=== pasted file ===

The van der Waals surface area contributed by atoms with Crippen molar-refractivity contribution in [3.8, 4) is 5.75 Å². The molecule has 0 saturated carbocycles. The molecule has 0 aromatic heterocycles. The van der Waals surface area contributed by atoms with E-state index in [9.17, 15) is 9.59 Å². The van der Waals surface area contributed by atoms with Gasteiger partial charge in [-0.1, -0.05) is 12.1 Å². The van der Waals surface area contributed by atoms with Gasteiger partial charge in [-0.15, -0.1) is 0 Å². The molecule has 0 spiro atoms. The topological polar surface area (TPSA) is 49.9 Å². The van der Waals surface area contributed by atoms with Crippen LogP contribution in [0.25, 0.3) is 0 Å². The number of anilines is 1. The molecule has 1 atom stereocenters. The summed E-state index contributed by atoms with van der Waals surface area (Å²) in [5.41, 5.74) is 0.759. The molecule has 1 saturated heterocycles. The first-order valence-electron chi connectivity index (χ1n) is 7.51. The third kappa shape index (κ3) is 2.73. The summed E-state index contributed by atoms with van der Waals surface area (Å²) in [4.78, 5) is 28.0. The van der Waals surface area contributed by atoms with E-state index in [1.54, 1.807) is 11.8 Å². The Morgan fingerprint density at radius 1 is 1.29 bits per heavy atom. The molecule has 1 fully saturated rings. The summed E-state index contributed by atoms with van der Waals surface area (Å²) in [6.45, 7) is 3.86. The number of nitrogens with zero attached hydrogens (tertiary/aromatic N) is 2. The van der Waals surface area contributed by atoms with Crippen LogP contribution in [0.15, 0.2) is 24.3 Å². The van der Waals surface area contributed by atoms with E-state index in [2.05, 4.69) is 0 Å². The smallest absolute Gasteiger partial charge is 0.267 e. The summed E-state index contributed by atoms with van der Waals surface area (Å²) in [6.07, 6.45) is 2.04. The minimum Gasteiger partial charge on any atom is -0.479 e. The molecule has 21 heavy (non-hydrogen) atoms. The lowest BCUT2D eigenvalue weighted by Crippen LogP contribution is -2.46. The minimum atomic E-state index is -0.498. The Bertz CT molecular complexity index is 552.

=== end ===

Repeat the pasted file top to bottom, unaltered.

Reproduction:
The van der Waals surface area contributed by atoms with Crippen molar-refractivity contribution in [3.8, 4) is 5.75 Å². The molecule has 0 saturated carbocycles. The molecule has 0 aromatic heterocycles. The van der Waals surface area contributed by atoms with E-state index in [9.17, 15) is 9.59 Å². The van der Waals surface area contributed by atoms with Gasteiger partial charge in [-0.1, -0.05) is 12.1 Å². The van der Waals surface area contributed by atoms with Gasteiger partial charge in [-0.15, -0.1) is 0 Å². The molecule has 0 spiro atoms. The topological polar surface area (TPSA) is 49.9 Å². The van der Waals surface area contributed by atoms with Crippen LogP contribution in [0.25, 0.3) is 0 Å². The number of anilines is 1. The molecule has 1 atom stereocenters. The summed E-state index contributed by atoms with van der Waals surface area (Å²) in [5.41, 5.74) is 0.759. The molecule has 1 saturated heterocycles. The first-order valence-electron chi connectivity index (χ1n) is 7.51. The third kappa shape index (κ3) is 2.73. The summed E-state index contributed by atoms with van der Waals surface area (Å²) in [4.78, 5) is 28.0. The van der Waals surface area contributed by atoms with E-state index in [1.54, 1.807) is 11.8 Å². The Morgan fingerprint density at radius 1 is 1.29 bits per heavy atom. The molecule has 1 fully saturated rings. The summed E-state index contributed by atoms with van der Waals surface area (Å²) in [6.45, 7) is 3.86. The number of nitrogens with zero attached hydrogens (tertiary/aromatic N) is 2. The van der Waals surface area contributed by atoms with Crippen LogP contribution in [0.15, 0.2) is 24.3 Å². The van der Waals surface area contributed by atoms with E-state index in [2.05, 4.69) is 0 Å². The smallest absolute Gasteiger partial charge is 0.267 e. The summed E-state index contributed by atoms with van der Waals surface area (Å²) in [6.07, 6.45) is 2.04. The minimum Gasteiger partial charge on any atom is -0.479 e. The molecule has 21 heavy (non-hydrogen) atoms. The lowest BCUT2D eigenvalue weighted by Crippen LogP contribution is -2.46. The minimum atomic E-state index is -0.498. The Bertz CT molecular complexity index is 552.